Saturday, April 17, 2010

Click chemistry assembled HNO sensor in live cells

Joel Rosenthal, Stephen J Lippard
J. Am. Chem. Soc. 
DOI: 10.1021/ja909148v
First published: March 31, 2010

Unlike nitric oxide (NO) which earned prominent position in biological and medical world, other RNS (reactive nitrogen species) received less attention - least in the case of nitroxyl (HNO). However, HNO displays important biological roles with potential pharmacological applications related to K+ channels in mammalian vascular systems. A biologically compatible probe fo HNO would help the current status significantly. 

The authors came up with the Cu(2+)-complex shown in the figure. BODIPY dye - azide and tridentate amine - alkyne undergoes the click chemistry to form the triazole linkage which holds the sensing fluorophore and chelating metal complex in close proximity. One nitrogen atom from the triazole ring participates in the chelation of Cu(2+) as well. The molecules was characterizaed by ESI MS, titration, and spectroscopy.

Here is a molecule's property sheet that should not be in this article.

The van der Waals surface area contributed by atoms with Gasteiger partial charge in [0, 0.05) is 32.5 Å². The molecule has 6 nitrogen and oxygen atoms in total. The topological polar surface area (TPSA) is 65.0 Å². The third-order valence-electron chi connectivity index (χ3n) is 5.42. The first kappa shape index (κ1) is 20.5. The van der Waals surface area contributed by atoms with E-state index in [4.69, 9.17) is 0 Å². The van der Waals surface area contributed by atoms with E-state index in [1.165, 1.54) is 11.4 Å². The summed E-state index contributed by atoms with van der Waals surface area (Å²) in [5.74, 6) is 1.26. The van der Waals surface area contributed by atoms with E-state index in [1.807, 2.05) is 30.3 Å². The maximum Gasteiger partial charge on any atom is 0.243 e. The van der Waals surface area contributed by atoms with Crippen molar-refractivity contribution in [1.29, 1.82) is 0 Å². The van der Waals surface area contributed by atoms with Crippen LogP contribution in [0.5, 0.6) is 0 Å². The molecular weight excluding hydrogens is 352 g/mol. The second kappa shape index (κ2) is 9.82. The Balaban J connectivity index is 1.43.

HNO, when present in aqueous buffer or live HeLa cells, reduces Cu2+ to Cu1+ (EPR evidence and others) and fluorescence rises significantly at 526nm (4-fold) by removing Cu2+ quenching of BODIPY dye. Controls demonstrate that the other RNSs do not interfere: NO3(3-), NO2(1-), ONO2(1-), OCl(1-), H2O2, NO, SNOC. 

Interesting case where click chemistry and triazole moiety are ued in fluorogenic detection, fluorophore - quencher linker, metal-chelation, probing molecules of biological or pharmocological significance, etc.                           

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